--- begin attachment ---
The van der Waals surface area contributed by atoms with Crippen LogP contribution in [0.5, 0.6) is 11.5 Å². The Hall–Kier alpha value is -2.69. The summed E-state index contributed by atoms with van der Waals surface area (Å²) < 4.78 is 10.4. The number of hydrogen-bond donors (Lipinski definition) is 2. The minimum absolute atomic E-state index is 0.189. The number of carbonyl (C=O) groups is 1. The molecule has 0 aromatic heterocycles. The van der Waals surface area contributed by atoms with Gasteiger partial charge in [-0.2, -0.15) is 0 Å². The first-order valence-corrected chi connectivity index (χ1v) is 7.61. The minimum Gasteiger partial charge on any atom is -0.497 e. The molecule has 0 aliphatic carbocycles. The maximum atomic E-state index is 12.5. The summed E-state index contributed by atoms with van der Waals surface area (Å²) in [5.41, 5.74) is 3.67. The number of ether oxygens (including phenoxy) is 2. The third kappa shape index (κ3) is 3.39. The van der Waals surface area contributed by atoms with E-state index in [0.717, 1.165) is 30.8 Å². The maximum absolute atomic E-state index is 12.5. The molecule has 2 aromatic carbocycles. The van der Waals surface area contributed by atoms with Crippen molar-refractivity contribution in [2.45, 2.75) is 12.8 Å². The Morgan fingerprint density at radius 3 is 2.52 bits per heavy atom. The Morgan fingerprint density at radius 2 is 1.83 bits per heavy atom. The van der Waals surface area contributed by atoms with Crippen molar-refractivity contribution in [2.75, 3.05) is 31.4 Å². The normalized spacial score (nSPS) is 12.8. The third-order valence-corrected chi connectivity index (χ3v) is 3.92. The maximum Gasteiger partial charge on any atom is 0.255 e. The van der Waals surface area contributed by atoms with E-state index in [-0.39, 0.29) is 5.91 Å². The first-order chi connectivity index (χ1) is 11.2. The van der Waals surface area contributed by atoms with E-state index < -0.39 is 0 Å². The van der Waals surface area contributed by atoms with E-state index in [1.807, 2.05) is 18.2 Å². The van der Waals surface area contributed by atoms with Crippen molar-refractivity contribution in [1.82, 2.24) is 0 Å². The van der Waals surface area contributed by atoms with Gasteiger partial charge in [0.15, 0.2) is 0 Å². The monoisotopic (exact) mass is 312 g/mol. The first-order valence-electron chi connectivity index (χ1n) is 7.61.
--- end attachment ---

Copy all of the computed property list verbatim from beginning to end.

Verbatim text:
The van der Waals surface area contributed by atoms with Crippen LogP contribution in [0.5, 0.6) is 11.5 Å². The Hall–Kier alpha value is -2.69. The summed E-state index contributed by atoms with van der Waals surface area (Å²) < 4.78 is 10.4. The number of hydrogen-bond donors (Lipinski definition) is 2. The minimum absolute atomic E-state index is 0.189. The number of carbonyl (C=O) groups is 1. The molecule has 0 aromatic heterocycles. The van der Waals surface area contributed by atoms with Gasteiger partial charge in [-0.2, -0.15) is 0 Å². The first-order valence-corrected chi connectivity index (χ1v) is 7.61. The minimum Gasteiger partial charge on any atom is -0.497 e. The molecule has 0 aliphatic carbocycles. The maximum atomic E-state index is 12.5. The summed E-state index contributed by atoms with van der Waals surface area (Å²) in [5.41, 5.74) is 3.67. The number of ether oxygens (including phenoxy) is 2. The third kappa shape index (κ3) is 3.39. The van der Waals surface area contributed by atoms with E-state index in [0.717, 1.165) is 30.8 Å². The maximum absolute atomic E-state index is 12.5. The molecule has 2 aromatic carbocycles. The van der Waals surface area contributed by atoms with Crippen molar-refractivity contribution in [2.45, 2.75) is 12.8 Å². The Morgan fingerprint density at radius 3 is 2.52 bits per heavy atom. The Morgan fingerprint density at radius 2 is 1.83 bits per heavy atom. The van der Waals surface area contributed by atoms with Crippen molar-refractivity contribution in [2.75, 3.05) is 31.4 Å². The normalized spacial score (nSPS) is 12.8. The third-order valence-corrected chi connectivity index (χ3v) is 3.92. The maximum Gasteiger partial charge on any atom is 0.255 e. The van der Waals surface area contributed by atoms with E-state index in [-0.39, 0.29) is 5.91 Å². The first-order chi connectivity index (χ1) is 11.2. The van der Waals surface area contributed by atoms with E-state index < -0.39 is 0 Å². The van der Waals surface area contributed by atoms with E-state index in [1.807, 2.05) is 18.2 Å². The van der Waals surface area contributed by atoms with Crippen molar-refractivity contribution in [1.82, 2.24) is 0 Å². The van der Waals surface area contributed by atoms with Gasteiger partial charge in [0.15, 0.2) is 0 Å². The monoisotopic (exact) mass is 312 g/mol. The first-order valence-electron chi connectivity index (χ1n) is 7.61.